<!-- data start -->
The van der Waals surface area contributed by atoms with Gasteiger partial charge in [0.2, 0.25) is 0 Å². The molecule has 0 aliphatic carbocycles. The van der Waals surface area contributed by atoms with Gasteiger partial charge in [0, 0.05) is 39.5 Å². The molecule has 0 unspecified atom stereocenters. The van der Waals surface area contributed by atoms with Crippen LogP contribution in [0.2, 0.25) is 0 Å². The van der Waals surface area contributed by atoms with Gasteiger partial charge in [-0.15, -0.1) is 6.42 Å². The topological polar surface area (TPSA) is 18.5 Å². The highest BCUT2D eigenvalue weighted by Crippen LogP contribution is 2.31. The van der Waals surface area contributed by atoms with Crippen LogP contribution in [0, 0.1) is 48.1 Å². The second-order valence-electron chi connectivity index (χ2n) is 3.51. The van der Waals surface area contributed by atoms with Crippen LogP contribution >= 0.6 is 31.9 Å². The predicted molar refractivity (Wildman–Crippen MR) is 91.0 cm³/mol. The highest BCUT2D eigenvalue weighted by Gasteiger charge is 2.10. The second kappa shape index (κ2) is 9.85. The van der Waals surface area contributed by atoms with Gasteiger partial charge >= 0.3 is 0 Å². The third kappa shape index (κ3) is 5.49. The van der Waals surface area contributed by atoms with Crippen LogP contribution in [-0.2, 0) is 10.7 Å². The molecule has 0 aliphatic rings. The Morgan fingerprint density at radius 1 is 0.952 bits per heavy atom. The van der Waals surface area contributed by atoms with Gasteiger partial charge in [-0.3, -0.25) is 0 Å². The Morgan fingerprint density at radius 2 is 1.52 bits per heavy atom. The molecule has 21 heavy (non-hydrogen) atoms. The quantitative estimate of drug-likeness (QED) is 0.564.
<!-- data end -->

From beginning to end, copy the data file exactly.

The van der Waals surface area contributed by atoms with Gasteiger partial charge in [0.2, 0.25) is 0 Å². The molecule has 0 aliphatic carbocycles. The van der Waals surface area contributed by atoms with Gasteiger partial charge in [0, 0.05) is 39.5 Å². The molecule has 0 unspecified atom stereocenters. The van der Waals surface area contributed by atoms with Crippen LogP contribution in [0.2, 0.25) is 0 Å². The van der Waals surface area contributed by atoms with Gasteiger partial charge in [-0.15, -0.1) is 6.42 Å². The topological polar surface area (TPSA) is 18.5 Å². The highest BCUT2D eigenvalue weighted by Crippen LogP contribution is 2.31. The van der Waals surface area contributed by atoms with Crippen LogP contribution in [0, 0.1) is 48.1 Å². The second-order valence-electron chi connectivity index (χ2n) is 3.51. The van der Waals surface area contributed by atoms with Crippen LogP contribution >= 0.6 is 31.9 Å². The predicted molar refractivity (Wildman–Crippen MR) is 91.0 cm³/mol. The highest BCUT2D eigenvalue weighted by Gasteiger charge is 2.10. The second kappa shape index (κ2) is 9.85. The van der Waals surface area contributed by atoms with Gasteiger partial charge >= 0.3 is 0 Å². The third kappa shape index (κ3) is 5.49. The van der Waals surface area contributed by atoms with Crippen LogP contribution in [-0.2, 0) is 10.7 Å². The molecule has 0 aliphatic rings. The Morgan fingerprint density at radius 1 is 0.952 bits per heavy atom. The van der Waals surface area contributed by atoms with Gasteiger partial charge in [-0.3, -0.25) is 0 Å². The Morgan fingerprint density at radius 2 is 1.52 bits per heavy atom. The molecule has 21 heavy (non-hydrogen) atoms. The quantitative estimate of drug-likeness (QED) is 0.564.